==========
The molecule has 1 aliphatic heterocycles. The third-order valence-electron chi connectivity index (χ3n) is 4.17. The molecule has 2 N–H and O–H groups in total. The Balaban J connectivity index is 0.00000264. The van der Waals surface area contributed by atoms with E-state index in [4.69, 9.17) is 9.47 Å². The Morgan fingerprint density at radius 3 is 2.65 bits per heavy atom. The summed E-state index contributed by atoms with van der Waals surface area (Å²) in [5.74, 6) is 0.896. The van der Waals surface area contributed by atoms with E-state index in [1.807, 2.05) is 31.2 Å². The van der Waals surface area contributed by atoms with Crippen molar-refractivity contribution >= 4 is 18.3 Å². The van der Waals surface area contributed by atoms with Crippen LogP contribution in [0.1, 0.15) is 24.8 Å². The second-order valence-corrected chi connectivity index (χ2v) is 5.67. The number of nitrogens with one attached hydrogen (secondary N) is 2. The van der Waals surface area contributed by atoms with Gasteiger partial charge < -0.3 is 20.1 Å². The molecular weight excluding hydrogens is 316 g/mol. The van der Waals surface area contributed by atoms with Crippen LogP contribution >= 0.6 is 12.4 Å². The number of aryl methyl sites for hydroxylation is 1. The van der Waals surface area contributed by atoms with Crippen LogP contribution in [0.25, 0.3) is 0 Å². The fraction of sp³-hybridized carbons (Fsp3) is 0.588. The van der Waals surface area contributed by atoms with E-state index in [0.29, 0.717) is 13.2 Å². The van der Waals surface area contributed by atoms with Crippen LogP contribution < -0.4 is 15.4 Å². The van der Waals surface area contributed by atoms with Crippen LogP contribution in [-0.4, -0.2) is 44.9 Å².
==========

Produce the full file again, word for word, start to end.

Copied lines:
The molecule has 1 aliphatic heterocycles. The third-order valence-electron chi connectivity index (χ3n) is 4.17. The molecule has 2 N–H and O–H groups in total. The Balaban J connectivity index is 0.00000264. The van der Waals surface area contributed by atoms with E-state index in [4.69, 9.17) is 9.47 Å². The Morgan fingerprint density at radius 3 is 2.65 bits per heavy atom. The summed E-state index contributed by atoms with van der Waals surface area (Å²) in [5.74, 6) is 0.896. The van der Waals surface area contributed by atoms with E-state index in [1.807, 2.05) is 31.2 Å². The van der Waals surface area contributed by atoms with Crippen molar-refractivity contribution >= 4 is 18.3 Å². The van der Waals surface area contributed by atoms with Crippen LogP contribution in [0.1, 0.15) is 24.8 Å². The second-order valence-corrected chi connectivity index (χ2v) is 5.67. The number of nitrogens with one attached hydrogen (secondary N) is 2. The van der Waals surface area contributed by atoms with Gasteiger partial charge < -0.3 is 20.1 Å². The molecular weight excluding hydrogens is 316 g/mol. The van der Waals surface area contributed by atoms with Crippen LogP contribution >= 0.6 is 12.4 Å². The number of aryl methyl sites for hydroxylation is 1. The van der Waals surface area contributed by atoms with Crippen LogP contribution in [0.25, 0.3) is 0 Å². The fraction of sp³-hybridized carbons (Fsp3) is 0.588. The van der Waals surface area contributed by atoms with E-state index in [0.29, 0.717) is 13.2 Å². The van der Waals surface area contributed by atoms with Crippen LogP contribution < -0.4 is 15.4 Å². The van der Waals surface area contributed by atoms with Crippen LogP contribution in [-0.4, -0.2) is 44.9 Å².